Bruce Davidson, MD, MPH
University of Washington
November 19, 2015
The Annals’ new Guidelines International Network (GIN) interest group statement (1) discards the Institute of Medicine conclusions and attempts to equate “members with direct financial” COIs and members with “relevant indirect COIs”, writing they should not be included in guideline development, but can be if “managed”. Where this is practiced, an expert medical scientist in an area would be perceived similarly conflicted to a physician or PhD-holder taking tens of thousands of dollars from a company. The latter have influenced guidelines a long time. The Chair of GIN neglects to disclose he is an institutional colleague of plenty of guidelines writers with direct financial conflicts, whom he and co-authors may now cover with their GIN article by lumping together cash gains with the scholarly production of medical scientists. Does Dr Schunemann believe that this benefit for his very own university colleagues with cumulative earnings in the hundreds of thousands is not a personal conflict of interest for him? Inherent to science are skepticism about one’s own results, modesty regarding their meaning, and openness to other viewpoints. Expert guideline panelists who love research, those who seek institutional promotion and fame, those who take money from outside companies—either consistently display these qualities, or they don’t and should be removed as panelists. The GIN committee’s equating the scholarly work of clinical medicine with taking money from outside commercial entities is a cynical undermining of honest medical scientists at every institution. It has no ethical or professional legitimacy. Sincerely yours,Bruce L Davidson MD, MPH, FACP 1. 1. Schunemann HJ, Al-Ansary LA, Forland F, Kersten S, Komulainen J, Kopp IB et al. Guidelines International Network: Principles for disclosure of interests and management of conflicts in guidelines. Ann Intern Med 2015;163:548-553.
Holger Schünemann, on behalf of authors of the original article
Department of Clinical Epidemiology and Biostatistics, McMaster University, Hamilton, Ontario, Canada
December 16, 2015
Conflict of Interest:
The author is a member of the Guideline International Network (GIN) Board of Trustees. No financial interests or relationships exists that is relevant to this response letter.
Principles for Disclosure of Interests and Management of Conflicts in Guidelines: desirable and undesirable action and consequences
To the editor,We thank Drs. Humphrey and Mac Lellan for their comment on the Guideline International Network (GIN) Principles for Conflict of Interest Declaration and Management (1). The authors request that for panel members with indirect conflicts of interest the balance must be in retaining them in guideline development but in ensuring that there is transparency in terms of the nature of the indirect conflicts of interest. They also state that ideally the strength of the scientific evidence should inform the recommendations and balance any strong views. We agree with these demands and have laid those out in the article as published. We emphasize that transparent processes and evaluating the certainty in (or strength or quality of) the evidence are key issues in developing trustworthy recommendations (2). However, in addition to weighing the certainty of the scientific evidence other factors that determine the strength and direction of a recommendation should be considered transparently which inevitably require additional judgments such as use of resources, values and preferences and equity considerations (3, 4). We also agree that key leaders should not be excluded from the process as long as the potential interests or conflicts of interest can be managed. However, in many situations there is a large pool of potential contributors to choose from and those with the least potential for conflicts rather than those with clear and declared interests should be chosen in guideline panels.Dr. Leas and Umscheidt comment on the disclosure of non-financial conflicts of interest. They comment on the level of personal details that should be revealed in clinical practice guidelines. We feel that the disclosure of private medical information might not be relevant or kept on file if it leads to inappropriate consequences such as discrimination. Moreover, a solution to addressing the issue of intellectual conflicts and non-direct financial conflicts of interest may be to describe that certain views or personal traits were present without necessarily disclosing them. Furthermore, we agree that additional guidance regarding disclosure of non-financial conflicts of interest would be helpful. In our article on the principles of declaration and management of conflicts of interest, we do describe several of those potential strategies. Again we thank both author teams for the interest they have expressed in our work.*Original authors who confirmed agreement with this response letter in a timely fashion: Forland F, Kersten S, Komulainen J, Kopp IB, MacBeth F, Phillips SM, Robbins C, Qaseem A. 1. Schunemann HJ, Al-Ansary LA, Forland F, Kersten S, Komulainen J, Kopp IB, et al. Guidelines International Network: Principles for Disclosure of Interests and Management of Conflicts in Guidelines. Ann Intern Med. 2015;163(7):548-53.2. Schunemann HJ, Wiercioch W, Etxeandia I, Falavigna M, Santesso N, Mustafa R, et al. Guidelines 2.0: systematic development of a comprehensive checklist for a successful guideline enterprise. CMAJ. 2014;186(3):E123-42.3. World Health Organization. The use of delamanid in the treatment of multidrug-resistant tuberculosis Interim policy guidance http://apps.who.int/iris/bitstream/10665/137334/1/WHO_HTM_TB_2014.23_eng.pdf?ua=1&ua=1 Accessed 8 Dec 2014.; 2014.4. World Health Organization. The use of bedaquiline in the treatment of multidrug-resistant tuberculosis. Interim policy guidance http://apps.who.int/iris/bitstream/10665/75146/1/9789241548441_eng.pdf . Accessed 8 Dec 2014.; 2013.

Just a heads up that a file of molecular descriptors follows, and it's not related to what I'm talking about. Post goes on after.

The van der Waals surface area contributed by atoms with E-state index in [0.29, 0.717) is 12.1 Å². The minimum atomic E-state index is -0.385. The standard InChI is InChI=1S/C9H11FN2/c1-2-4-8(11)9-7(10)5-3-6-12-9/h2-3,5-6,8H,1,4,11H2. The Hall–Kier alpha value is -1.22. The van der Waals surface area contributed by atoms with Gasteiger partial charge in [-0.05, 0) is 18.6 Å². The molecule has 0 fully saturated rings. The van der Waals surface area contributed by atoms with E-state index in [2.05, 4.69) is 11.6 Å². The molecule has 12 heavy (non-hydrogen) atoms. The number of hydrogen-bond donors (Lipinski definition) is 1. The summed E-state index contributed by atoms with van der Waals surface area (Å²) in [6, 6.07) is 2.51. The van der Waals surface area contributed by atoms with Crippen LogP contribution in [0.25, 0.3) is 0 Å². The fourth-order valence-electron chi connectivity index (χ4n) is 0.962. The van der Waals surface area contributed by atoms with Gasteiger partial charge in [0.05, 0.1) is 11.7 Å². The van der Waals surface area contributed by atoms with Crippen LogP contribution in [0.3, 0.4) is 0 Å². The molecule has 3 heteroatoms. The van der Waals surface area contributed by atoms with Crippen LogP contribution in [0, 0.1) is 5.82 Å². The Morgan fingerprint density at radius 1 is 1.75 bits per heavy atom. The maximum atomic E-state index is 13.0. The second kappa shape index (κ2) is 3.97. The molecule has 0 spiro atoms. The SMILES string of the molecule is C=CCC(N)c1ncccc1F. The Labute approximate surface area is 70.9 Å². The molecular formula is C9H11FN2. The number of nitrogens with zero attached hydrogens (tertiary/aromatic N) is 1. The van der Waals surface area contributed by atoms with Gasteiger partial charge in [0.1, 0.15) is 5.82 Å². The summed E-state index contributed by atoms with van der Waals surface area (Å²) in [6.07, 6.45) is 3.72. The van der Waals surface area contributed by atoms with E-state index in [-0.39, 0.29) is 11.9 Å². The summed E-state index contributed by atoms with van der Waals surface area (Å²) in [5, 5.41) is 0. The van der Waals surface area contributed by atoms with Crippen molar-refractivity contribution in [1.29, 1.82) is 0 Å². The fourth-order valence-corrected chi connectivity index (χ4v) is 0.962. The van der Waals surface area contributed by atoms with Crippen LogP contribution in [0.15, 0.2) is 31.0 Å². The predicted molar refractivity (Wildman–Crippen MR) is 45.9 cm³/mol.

Alexander Nast, MD
Head of Guidelines Committee of the European Dermatology Forum, Divison of Evidence based Medicine, Charité - Universtitätsmedizin Berlin, Berlin Germany